IN THIS CORNER

You don’t have to look far for fitness inspiration.

A quick trip to RunnersWorld.com will provide you with plenty.

In August, Collin Jarvis ran a sub-2:30 in one of the fastest marathons ever run with an ostomy. He had his colon removed in 2014 due to ulcerative colitis. And now the former UC Berkley track star is running with a new sense of purpose.

Jarvis, 28, took third overall in 2:27:30 to shave a massive 22 minutes off his personal record.

Jess Kurti set out to run 50 marathons – one in each state – but has ended up running 100 marathons. A volunteer at her local food bank in Kissimmee, Fla, she also volunteered at all 200 Feeding America food banks nationwide to highlight the impact of food insecurity in the country.

Food insecurity is defined as the lack of consistent access to enough food to lead a normal, active life. Roughly one in nine Americans, a staggering 37 million people, were considered food insecure in 2018.

Tommy Hughes carved 22 seconds off the over-60s half marathon world record last month, clocking 1:11:09 at the Antrim Coast Half Marathon – an average of 5:26 a mile – in Northern Ireland. Hughes, 60, has battled back from alcoholism after a successful career that saw him represent Ireland in the 1992 Olympics.

On Sept. 13, Gary Muhrcke, the winner of the first-ever New York City Marathon, returned to the spot of his greatest running victory on the race’s 50th anniversary.

Muhrcke, 80, was joined by his grandson, Colin Kern, for a single, hilly 6-mile lap in Central Park. The duo finished in a time of 58:21.

Muhrcke won the first New York City Marathon in 2:31:39 in 1970 after a night of battling blazes – he was a firefighter at the time.

Of the 127 runners who started, only 55 finished the race. In comparison, the 2019 race had 53,627 finishers.

In late August, Dan King set an age-group world record in the mile.

King, 61, who struggled with plantar fasciitis for two decades, ran 4:49.08 at the South Carolina TrackFest in Columbia, bettering the previous world record for the 60-64 age group of 4:51.85 set by Tony McManus of New Zealand in 2012. The previous American record was 4:53.01, run by Nolan Shaheed, also in 2012.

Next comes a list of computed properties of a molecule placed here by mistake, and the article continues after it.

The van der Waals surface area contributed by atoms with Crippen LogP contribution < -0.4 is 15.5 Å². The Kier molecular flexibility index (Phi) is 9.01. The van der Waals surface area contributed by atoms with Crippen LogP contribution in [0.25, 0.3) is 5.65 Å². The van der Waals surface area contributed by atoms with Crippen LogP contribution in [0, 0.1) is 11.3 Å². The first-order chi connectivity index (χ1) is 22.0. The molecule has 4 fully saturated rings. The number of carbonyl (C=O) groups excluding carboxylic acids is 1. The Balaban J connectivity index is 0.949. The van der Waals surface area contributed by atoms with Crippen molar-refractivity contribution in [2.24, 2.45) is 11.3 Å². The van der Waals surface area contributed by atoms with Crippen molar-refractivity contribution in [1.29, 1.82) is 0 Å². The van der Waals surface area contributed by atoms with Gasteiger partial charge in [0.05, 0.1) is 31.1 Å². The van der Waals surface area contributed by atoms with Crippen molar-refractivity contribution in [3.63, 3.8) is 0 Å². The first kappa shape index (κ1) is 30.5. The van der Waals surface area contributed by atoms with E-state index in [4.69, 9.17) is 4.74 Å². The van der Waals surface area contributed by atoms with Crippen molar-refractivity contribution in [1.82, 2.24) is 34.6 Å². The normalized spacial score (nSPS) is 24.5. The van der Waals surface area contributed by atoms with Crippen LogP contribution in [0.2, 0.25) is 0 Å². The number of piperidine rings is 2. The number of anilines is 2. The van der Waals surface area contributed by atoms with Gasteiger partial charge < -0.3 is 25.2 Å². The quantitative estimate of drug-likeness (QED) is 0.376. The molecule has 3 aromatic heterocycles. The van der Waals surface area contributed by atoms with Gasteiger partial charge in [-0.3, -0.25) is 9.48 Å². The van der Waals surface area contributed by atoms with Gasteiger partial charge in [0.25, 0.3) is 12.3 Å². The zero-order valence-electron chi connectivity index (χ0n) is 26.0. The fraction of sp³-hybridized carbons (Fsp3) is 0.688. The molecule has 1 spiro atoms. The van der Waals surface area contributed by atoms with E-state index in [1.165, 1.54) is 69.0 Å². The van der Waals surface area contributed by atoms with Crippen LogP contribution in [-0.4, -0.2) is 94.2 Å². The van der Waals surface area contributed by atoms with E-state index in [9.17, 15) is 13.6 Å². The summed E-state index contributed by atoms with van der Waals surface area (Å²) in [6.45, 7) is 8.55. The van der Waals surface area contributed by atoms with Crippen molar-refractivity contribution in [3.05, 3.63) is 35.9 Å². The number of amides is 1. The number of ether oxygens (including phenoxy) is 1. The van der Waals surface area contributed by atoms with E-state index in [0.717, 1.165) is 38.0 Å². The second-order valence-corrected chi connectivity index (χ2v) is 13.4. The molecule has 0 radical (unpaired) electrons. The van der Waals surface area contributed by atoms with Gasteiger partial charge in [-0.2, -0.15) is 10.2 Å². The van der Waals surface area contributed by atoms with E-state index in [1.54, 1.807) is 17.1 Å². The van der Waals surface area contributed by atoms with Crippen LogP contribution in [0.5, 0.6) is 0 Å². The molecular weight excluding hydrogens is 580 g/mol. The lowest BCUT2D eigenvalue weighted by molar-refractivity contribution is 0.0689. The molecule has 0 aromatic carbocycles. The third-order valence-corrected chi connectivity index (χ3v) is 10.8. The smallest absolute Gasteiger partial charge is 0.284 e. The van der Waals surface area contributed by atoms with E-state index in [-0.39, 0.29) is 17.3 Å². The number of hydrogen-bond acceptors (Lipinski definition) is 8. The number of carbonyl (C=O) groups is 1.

In August, Nathaniel Finestone crushed a sub-40:00 5K.

Finestone, 90, didn’t start running until he turned 60.

He won the 90-and-over age division at the USA Track and Field (USATF) Masters 5K Championships in Atlanta, Ga. clocking a time of 39:06. A few weeks later, he ran at the Masters 1-Mile Championships in Flint, Mich., in the 90–94 age division. His 12:50 time set a new USTAF record.

He has kept busy this year, completing nine 5Ks, four 10Ks, a 10-mile race, a 5-mile race, and the Michigan Mile.

And on the lighter side, there have been more records broken.

On Sept. 4, Whittni Orton broke the world record for running a mile while dribbling a basketball by clocking an impressive sub-5:00 mile.

A fifth-year senior on the Brigham Young University women’s cross country team, she broke the existing women’s record with a time of 4:58.56, besting the time of 5:08.57 set by Sydney Masciaelli in July.

Also on Sept. 4, Aaron Yoder smashed his world record in the backwards mile by dropping a bonkers 5:30 in reverse.

The 35-year-old from Lindsborg, Kan. initially set the record in what is known as “retrorunning” in 2015, running a 5:54.

Yoder, the head coach of Bethany College’s cross country and track teams, beat that time in 2019 with a 5:51 tale of the watch.

(Send comments or questions to jj@thenewstimes.com or follow him on Twitter @jjsmithccnt.)

(1) comment

mpjeep

Yep, I've got a 6 pack of abs from Yuengling.

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